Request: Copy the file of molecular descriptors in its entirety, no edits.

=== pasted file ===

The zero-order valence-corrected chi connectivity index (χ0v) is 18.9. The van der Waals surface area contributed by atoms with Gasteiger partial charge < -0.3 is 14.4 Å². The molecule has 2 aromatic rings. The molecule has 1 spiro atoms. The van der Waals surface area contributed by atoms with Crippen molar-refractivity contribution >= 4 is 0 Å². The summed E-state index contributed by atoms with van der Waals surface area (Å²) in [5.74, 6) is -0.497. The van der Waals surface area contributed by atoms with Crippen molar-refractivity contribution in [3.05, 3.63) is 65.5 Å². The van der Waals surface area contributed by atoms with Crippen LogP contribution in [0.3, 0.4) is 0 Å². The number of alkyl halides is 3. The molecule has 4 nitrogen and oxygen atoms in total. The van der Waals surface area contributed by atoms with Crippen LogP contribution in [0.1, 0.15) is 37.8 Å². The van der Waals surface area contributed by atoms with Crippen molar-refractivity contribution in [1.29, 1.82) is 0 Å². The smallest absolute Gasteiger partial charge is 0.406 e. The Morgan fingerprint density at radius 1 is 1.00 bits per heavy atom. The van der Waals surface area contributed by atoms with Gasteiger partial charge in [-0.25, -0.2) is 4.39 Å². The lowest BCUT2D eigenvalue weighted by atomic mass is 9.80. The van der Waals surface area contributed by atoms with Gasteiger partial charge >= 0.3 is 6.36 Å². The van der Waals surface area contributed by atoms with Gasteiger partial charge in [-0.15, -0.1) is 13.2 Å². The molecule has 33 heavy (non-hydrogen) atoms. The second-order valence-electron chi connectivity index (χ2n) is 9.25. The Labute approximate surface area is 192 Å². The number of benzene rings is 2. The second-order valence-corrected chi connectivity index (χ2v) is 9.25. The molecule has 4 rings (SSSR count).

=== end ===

The zero-order valence-corrected chi connectivity index (χ0v) is 18.9. The van der Waals surface area contributed by atoms with Gasteiger partial charge < -0.3 is 14.4 Å². The molecule has 2 aromatic rings. The molecule has 1 spiro atoms. The van der Waals surface area contributed by atoms with Crippen molar-refractivity contribution >= 4 is 0 Å². The summed E-state index contributed by atoms with van der Waals surface area (Å²) in [5.74, 6) is -0.497. The van der Waals surface area contributed by atoms with Crippen molar-refractivity contribution in [3.05, 3.63) is 65.5 Å². The van der Waals surface area contributed by atoms with Crippen LogP contribution in [0.3, 0.4) is 0 Å². The number of alkyl halides is 3. The molecule has 4 nitrogen and oxygen atoms in total. The van der Waals surface area contributed by atoms with Crippen LogP contribution in [0.1, 0.15) is 37.8 Å². The van der Waals surface area contributed by atoms with Crippen molar-refractivity contribution in [1.29, 1.82) is 0 Å². The smallest absolute Gasteiger partial charge is 0.406 e. The Morgan fingerprint density at radius 1 is 1.00 bits per heavy atom. The van der Waals surface area contributed by atoms with Gasteiger partial charge in [-0.25, -0.2) is 4.39 Å². The lowest BCUT2D eigenvalue weighted by atomic mass is 9.80. The van der Waals surface area contributed by atoms with Gasteiger partial charge >= 0.3 is 6.36 Å². The van der Waals surface area contributed by atoms with Gasteiger partial charge in [-0.15, -0.1) is 13.2 Å². The molecule has 33 heavy (non-hydrogen) atoms. The second-order valence-electron chi connectivity index (χ2n) is 9.25. The Labute approximate surface area is 192 Å². The number of benzene rings is 2. The second-order valence-corrected chi connectivity index (χ2v) is 9.25. The molecule has 4 rings (SSSR count).